Lötters, S., J. Kielgast, J. Bielby, S. Schmidtlein, J. Bosch, M. Veith, S. F. Walker, M. C. Fisher, and D. Rodder. 2009. The link between rapid enigmatic amphibian decline and the globally emerging chytrid fungus. EcoHealth 6(3): 358-372.

Pounds, J.A., Fogden, M.P.L., Savage, J.M. and Gorman, G.C. 1997. Tests of null models for amphibian declines on a tropical mountain. Conservation Biology 11: 1307-1322.

Puschendorf, R., Bolaños, F. and Chaves, G. 2006. The amphibian chytrid fungus along an altitudinal transect before the first reported declines in Costa Rica. Biological Conservation: 136-142.

Ranvestel, A. W., K. R. Lips, C. M. Pringle, M. R. Whiles and R. J. Bixby. 2004. Neotropical tadpoles influence stream benthos: evidence for the ecological consequences of decline in amphibian populations. Freshwater Biology 49(3): 274-285.

Santos-Barrera, G., J. Pacheco, F. Mendoza-Quijano, F. Bolanos, G. Chaves, G.C. Daily, P.R. Eirlich, and G. Ceballos. 2007. Diversity, natural history and conservation of amphibians and reptiles from the San Vito Region, southwestern Costa Rica. Revista de Biologia Tropical 56: 755-778.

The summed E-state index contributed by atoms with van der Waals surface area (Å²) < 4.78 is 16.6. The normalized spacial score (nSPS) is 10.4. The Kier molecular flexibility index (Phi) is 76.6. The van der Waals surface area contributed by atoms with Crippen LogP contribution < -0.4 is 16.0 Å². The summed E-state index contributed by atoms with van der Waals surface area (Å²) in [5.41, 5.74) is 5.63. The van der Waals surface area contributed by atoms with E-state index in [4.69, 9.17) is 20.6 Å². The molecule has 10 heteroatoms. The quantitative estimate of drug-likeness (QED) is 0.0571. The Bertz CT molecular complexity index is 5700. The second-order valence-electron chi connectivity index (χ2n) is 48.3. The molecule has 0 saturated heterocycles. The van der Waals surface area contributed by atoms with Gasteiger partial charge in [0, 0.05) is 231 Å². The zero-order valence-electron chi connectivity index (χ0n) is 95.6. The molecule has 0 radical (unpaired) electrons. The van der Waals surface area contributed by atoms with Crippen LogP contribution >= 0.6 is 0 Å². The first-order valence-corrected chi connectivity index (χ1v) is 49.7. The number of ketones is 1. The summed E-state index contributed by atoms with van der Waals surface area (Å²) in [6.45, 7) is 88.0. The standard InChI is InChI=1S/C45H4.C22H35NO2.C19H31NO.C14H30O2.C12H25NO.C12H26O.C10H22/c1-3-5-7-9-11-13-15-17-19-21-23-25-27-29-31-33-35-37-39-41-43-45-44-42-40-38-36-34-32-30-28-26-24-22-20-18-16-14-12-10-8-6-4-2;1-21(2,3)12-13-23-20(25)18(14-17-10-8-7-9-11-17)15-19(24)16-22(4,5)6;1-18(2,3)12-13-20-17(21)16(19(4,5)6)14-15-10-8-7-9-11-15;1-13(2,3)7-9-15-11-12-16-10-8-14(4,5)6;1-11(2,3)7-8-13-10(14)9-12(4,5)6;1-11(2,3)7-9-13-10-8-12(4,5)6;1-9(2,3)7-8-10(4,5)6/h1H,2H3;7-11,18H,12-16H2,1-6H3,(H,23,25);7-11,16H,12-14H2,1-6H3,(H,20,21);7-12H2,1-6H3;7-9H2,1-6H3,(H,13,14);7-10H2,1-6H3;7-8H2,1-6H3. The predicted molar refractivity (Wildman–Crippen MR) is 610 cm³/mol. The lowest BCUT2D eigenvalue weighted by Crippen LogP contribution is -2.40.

Savage, J.M. 2002. The Amphibians and Reptiles of Costa Rica: A Herpetofauna between two Continents, between two Seas. University of Chicago Press, Chicago.

Sunyer J., Páiz G., Dehling D.M. and Köhler G. 2009. A collection of amphibians from Río San Juan, southeastern Nicaragua. Herpetology Notes 2: 189-202.

Whitfield, S.M., Bell, K.E., Philippi, T., Sasa, M., Bolaños, F., Chaves, G., Savage, J.M. and Donnelly, M.A. 2007. Amphibian and reptile declines over 35 years at La Selva, Costa Rica. Proceedings of the National Academy of Sciences doi:10.1073/pnas.0611256104.

Young, B., Sedaghatkish, G., Roca, E. and Fuenmayor, Q. 1999. El Estatus de la Conservación de la Herpetofauna de Panamá: Resumen del Primer Taller Internacional sobre la Herpetofauna de Panamá. The Nature Conservancy, Arlington, Virginia.

Citation: IUCN SSC Amphibian Specialist Group. 2015. Lithobates warszewitschii. The IUCN Red List of Threatened Species 2015: e.T58749A54353071. . Downloaded on 18 September 2018.